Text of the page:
Most art teachers are constantly changing, adjusting and refining their lesson material and the projects that they do with their classes. I for one am rarely completely satisfied and am constantly looking to push the various assignments that I do with my pupils into new areas. This approach keeps things interesting for me and also keeps in the possibility of being surprised by the results that the pupils make.
Sometimes it’s quite difficult to predict what will work and capture the imagination of the classes and produce really memorable work. When this happens though you can often sense the excitement running through the whole class as they realize that the things that they are designing or making are indeed something a bit special.
This happened recently whilst working on a project based around abstraction. I’ve written on my blog before about dealing with abstract art with the third year classes I teach (14-15 year olds).
Abstract art is a theme I enjoy exploring with them. The module starts with some drawing assignments that relate mark making to sound and music followed by some collage preparation work. This year I decided that I wanted to include in this module also a element about how illusionistic and real space can be combined in an art work. I wanted to make abstract work with them that lurked in the middle ground between two dimensional and three dimensional abstract form. There is maybe no other artist that has explored this middle ground so thoroughly than Frank Stella.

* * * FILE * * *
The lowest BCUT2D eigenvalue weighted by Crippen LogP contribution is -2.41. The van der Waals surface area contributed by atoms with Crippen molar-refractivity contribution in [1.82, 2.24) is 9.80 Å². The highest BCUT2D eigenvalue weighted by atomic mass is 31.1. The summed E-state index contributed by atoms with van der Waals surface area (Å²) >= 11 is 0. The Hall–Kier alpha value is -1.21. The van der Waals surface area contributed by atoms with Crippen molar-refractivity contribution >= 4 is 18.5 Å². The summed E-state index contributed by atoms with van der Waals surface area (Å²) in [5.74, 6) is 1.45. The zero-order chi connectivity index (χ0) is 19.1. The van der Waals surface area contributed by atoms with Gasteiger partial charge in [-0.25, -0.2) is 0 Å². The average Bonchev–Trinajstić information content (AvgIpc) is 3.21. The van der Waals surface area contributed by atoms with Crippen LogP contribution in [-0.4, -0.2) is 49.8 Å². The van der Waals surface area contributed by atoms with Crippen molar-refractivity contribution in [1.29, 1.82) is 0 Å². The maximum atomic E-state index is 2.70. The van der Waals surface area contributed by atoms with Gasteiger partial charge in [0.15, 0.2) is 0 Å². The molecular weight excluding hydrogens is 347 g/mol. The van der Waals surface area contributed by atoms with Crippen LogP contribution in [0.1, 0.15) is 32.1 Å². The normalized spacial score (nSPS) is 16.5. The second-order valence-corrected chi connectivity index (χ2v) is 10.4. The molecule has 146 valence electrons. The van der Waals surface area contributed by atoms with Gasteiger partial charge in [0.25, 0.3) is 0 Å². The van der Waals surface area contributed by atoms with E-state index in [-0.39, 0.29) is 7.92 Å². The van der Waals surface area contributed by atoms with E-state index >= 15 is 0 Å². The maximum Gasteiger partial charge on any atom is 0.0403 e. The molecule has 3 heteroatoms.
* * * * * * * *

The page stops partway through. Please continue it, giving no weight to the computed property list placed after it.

Using Stella’s Cones and Pillars series as a touch stone the pupils set to work using a 30×30 cm piece of plywood, a hand saw, acrylic paint and wood glue, each pupil produced their own abstract work based on a quarter circle base form with a number of two-dimensional painted forms set in three dimensional space.
At a certain point the pupils started to see what was going to be possible and spurred on by the complexities of Stella’s work began to become more and more creative in looking for their own solutions. The end results across the fifty pupils in the two classes of this age that I teach was consistently good with a number of exceptionally well worked out pieces of work.
All of a sudden I had boxes full of rather fragile, but really interesting pieces of work that the pupils were actually very proud of. It was work that had to be exhibited around school. A few pieces will find their way into a glass case at school. But thanks to a little extra budget being made available by the finance department I’ve been able to photograph all fifty and had them printed onto a plastic canvas to hang up as an eleven meter long artwork in the school hall.